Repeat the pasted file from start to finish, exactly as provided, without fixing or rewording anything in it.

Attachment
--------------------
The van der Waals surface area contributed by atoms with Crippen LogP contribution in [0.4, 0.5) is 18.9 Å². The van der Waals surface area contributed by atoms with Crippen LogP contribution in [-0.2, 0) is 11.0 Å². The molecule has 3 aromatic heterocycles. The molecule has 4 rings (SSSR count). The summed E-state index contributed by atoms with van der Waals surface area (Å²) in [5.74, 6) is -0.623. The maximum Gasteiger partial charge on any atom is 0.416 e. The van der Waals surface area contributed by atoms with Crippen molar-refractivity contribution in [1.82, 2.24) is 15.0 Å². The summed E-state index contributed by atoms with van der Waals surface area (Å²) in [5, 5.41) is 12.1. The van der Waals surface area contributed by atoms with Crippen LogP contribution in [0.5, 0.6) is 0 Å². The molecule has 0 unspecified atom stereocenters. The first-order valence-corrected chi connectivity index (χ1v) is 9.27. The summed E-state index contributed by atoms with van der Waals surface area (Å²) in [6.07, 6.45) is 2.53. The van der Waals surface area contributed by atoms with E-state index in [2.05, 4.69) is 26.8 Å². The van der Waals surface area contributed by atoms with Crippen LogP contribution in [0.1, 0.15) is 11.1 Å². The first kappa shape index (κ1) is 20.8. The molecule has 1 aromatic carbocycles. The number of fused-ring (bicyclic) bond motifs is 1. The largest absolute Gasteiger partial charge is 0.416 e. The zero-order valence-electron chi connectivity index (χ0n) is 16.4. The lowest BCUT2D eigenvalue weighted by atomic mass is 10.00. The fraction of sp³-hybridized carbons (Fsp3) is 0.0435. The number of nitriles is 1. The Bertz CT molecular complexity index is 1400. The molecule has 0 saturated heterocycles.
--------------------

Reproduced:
The van der Waals surface area contributed by atoms with Crippen LogP contribution in [0.4, 0.5) is 18.9 Å². The van der Waals surface area contributed by atoms with Crippen LogP contribution in [-0.2, 0) is 11.0 Å². The molecule has 3 aromatic heterocycles. The molecule has 4 rings (SSSR count). The summed E-state index contributed by atoms with van der Waals surface area (Å²) in [5.74, 6) is -0.623. The maximum Gasteiger partial charge on any atom is 0.416 e. The van der Waals surface area contributed by atoms with Crippen molar-refractivity contribution in [1.82, 2.24) is 15.0 Å². The summed E-state index contributed by atoms with van der Waals surface area (Å²) in [5, 5.41) is 12.1. The van der Waals surface area contributed by atoms with Crippen LogP contribution in [0.5, 0.6) is 0 Å². The molecule has 0 unspecified atom stereocenters. The first-order valence-corrected chi connectivity index (χ1v) is 9.27. The summed E-state index contributed by atoms with van der Waals surface area (Å²) in [6.07, 6.45) is 2.53. The van der Waals surface area contributed by atoms with E-state index in [2.05, 4.69) is 26.8 Å². The van der Waals surface area contributed by atoms with Crippen LogP contribution in [0.1, 0.15) is 11.1 Å². The first kappa shape index (κ1) is 20.8. The molecule has 1 aromatic carbocycles. The number of fused-ring (bicyclic) bond motifs is 1. The largest absolute Gasteiger partial charge is 0.416 e. The zero-order valence-electron chi connectivity index (χ0n) is 16.4. The lowest BCUT2D eigenvalue weighted by atomic mass is 10.00. The fraction of sp³-hybridized carbons (Fsp3) is 0.0435. The number of nitriles is 1. The Bertz CT molecular complexity index is 1400. The molecule has 0 saturated heterocycles.